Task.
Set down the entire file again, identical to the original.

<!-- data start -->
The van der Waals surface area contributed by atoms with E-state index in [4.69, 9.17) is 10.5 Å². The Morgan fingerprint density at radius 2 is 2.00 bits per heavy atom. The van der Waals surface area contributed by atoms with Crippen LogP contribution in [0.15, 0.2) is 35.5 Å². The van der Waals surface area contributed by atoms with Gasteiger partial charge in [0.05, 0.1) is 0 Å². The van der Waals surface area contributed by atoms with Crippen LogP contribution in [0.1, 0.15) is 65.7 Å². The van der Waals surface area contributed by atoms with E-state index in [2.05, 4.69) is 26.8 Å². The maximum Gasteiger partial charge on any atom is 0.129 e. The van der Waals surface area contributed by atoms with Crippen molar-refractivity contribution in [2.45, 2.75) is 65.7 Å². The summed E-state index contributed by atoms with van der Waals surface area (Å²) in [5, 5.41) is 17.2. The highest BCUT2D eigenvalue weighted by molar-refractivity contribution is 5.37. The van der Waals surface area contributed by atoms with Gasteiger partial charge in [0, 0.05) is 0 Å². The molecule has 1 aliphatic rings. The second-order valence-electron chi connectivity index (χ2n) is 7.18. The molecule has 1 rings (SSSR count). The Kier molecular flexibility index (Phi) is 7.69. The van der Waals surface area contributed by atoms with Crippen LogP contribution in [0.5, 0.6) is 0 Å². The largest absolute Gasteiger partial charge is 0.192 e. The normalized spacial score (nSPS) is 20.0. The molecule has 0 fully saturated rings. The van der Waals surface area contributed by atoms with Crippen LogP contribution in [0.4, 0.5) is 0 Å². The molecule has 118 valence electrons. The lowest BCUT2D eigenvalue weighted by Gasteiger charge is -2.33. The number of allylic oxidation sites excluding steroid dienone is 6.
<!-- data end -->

The van der Waals surface area contributed by atoms with E-state index in [4.69, 9.17) is 10.5 Å². The Morgan fingerprint density at radius 2 is 2.00 bits per heavy atom. The van der Waals surface area contributed by atoms with Crippen LogP contribution in [0.15, 0.2) is 35.5 Å². The van der Waals surface area contributed by atoms with Gasteiger partial charge in [0.05, 0.1) is 0 Å². The van der Waals surface area contributed by atoms with Crippen LogP contribution in [0.1, 0.15) is 65.7 Å². The van der Waals surface area contributed by atoms with E-state index in [2.05, 4.69) is 26.8 Å². The maximum Gasteiger partial charge on any atom is 0.129 e. The van der Waals surface area contributed by atoms with Crippen molar-refractivity contribution in [2.45, 2.75) is 65.7 Å². The summed E-state index contributed by atoms with van der Waals surface area (Å²) in [5, 5.41) is 17.2. The highest BCUT2D eigenvalue weighted by molar-refractivity contribution is 5.37. The van der Waals surface area contributed by atoms with Gasteiger partial charge in [0, 0.05) is 0 Å². The molecule has 1 aliphatic rings. The second-order valence-electron chi connectivity index (χ2n) is 7.18. The molecule has 1 rings (SSSR count). The Kier molecular flexibility index (Phi) is 7.69. The van der Waals surface area contributed by atoms with Crippen LogP contribution in [0.5, 0.6) is 0 Å². The largest absolute Gasteiger partial charge is 0.192 e. The normalized spacial score (nSPS) is 20.0. The molecule has 0 fully saturated rings. The van der Waals surface area contributed by atoms with Crippen LogP contribution in [0.4, 0.5) is 0 Å². The molecule has 118 valence electrons. The lowest BCUT2D eigenvalue weighted by Gasteiger charge is -2.33. The number of allylic oxidation sites excluding steroid dienone is 6.